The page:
U.S. Supreme Court
Security Trust Co. v. Dent, 187 U.S. 237 (1902)
Security Trust Co. v. Dent
Argued April 21-22, 1902
Decided December 1, 1902
187 U.S. 237
CERTIORARI TO THE CIRCUIT COURT OF
APPEALS FOR THE EIGHTH CIRCUIT
Where a case is originally brought to this Court by writ of error, but it appears that the proper course was to have brought the final judgment of the circuit court of appeals for review by writ of certiorari, this Court, under the powers given by the Judiciary Act of March 3, 1891, may allow a writ of certiorari and direct that the copy of the record heretofore filed under the writ of error be taken and deemed as a sufficient return to the certiorari. chanroblesvirtualawlibrary
The facts and questions of law involved in this case are similar to those decided in the case of Security Trust Co. v. Black River National Bank, p. 187 U. S. 211, ante.
The case is stated in the opinion of the Court.
MR. JUSTICE SHIRAS stated the facts and delivered the opinion of the Court.
This was an action brought in January, 1897, in the Circuit Court of the United States for the District of Minnesota by William H. Dent, as receiver of the First National Bank of Decorah, Iowa, against the Security Trust Company of St. Paul, Minnesota, as administrator of the estate of Sumner W. Matteson, deceased, to recover the sum of $13,535.06, being the amount of principal and interest of certain promissory notes made by said Matteson in his lifetime, and which were the property of the said national bank. The execution and ownership of the notes were not denied, nor that the Security Trust Company had been, on September 3, 1895, duly appointed by the Probate Court of Ramsey County, Minnesota, administrator of the estate of said Matteson.
The defendant, however, alleged in its answer that the action was not brought until after the expiration of the time limited by the order of the probate court for the filing, examination, and allowance of claims against Matteson's estate, nor until after the examination and allowance of the administrator's final account, whereby, under the laws of the State of Minnesota, the official existence of the defendant company as administrator had ceased, and that therefore no action could be maintained against it, and also that the right to a judgment on the notes in suit was, by the laws of Minnesota, forever barred notwithstanding they were owned by a nonresident of the state, and that recovery was sought in a federal court. chanroblesvirtualawlibrary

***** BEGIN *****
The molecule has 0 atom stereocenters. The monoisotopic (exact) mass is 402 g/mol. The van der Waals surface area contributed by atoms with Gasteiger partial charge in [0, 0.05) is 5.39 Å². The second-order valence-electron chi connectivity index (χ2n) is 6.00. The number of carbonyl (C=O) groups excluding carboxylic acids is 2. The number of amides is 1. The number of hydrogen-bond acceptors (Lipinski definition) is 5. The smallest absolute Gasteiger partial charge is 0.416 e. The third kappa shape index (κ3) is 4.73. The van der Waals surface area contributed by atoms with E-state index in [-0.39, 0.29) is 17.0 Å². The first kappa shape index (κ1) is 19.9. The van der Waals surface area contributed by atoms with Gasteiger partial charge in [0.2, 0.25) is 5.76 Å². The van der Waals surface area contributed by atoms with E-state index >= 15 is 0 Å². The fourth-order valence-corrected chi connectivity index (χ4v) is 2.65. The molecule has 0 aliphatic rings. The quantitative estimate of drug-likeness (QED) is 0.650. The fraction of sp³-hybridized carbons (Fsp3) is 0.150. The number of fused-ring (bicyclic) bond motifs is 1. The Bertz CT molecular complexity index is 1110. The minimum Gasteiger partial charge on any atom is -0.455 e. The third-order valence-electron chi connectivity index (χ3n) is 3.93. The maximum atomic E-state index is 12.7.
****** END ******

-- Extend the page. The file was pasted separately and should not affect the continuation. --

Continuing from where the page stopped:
The plaintiff obtained a judgment in the circuit court, and that judgment was affirmed by the Circuit Court of Appeals for the Eighth Circuit. The case is reported in 104 F.3d 0. The cause was then brought here by a writ of error. We think the proper course was to have asked for a writ of certiorari to bring the final judgment of the circuit court of appeals here for review. However, under the powers possessed by us under the Judiciary Act of March 3, 1891, we now allow a writ of certiorari, and direct that the copy of the record heretofore filed under the writ of error shall be taken and deemed as a sufficient return to the certiorari.
The questions presented are similar to those just decided in the case of Security Trust Co. v. Black River Nat. Bank, tried in the same court, and where the parties were represented by the same counsel which appear in this one.
Accordingly, for the reasons given in the opinion in that case,
The judgment of the circuit court of appeals is reversed; the judgment of the Circuit Court is likewise reversed, and the cause is remanded to that court with directions to enter judgment in accordance with the opinion of this Court.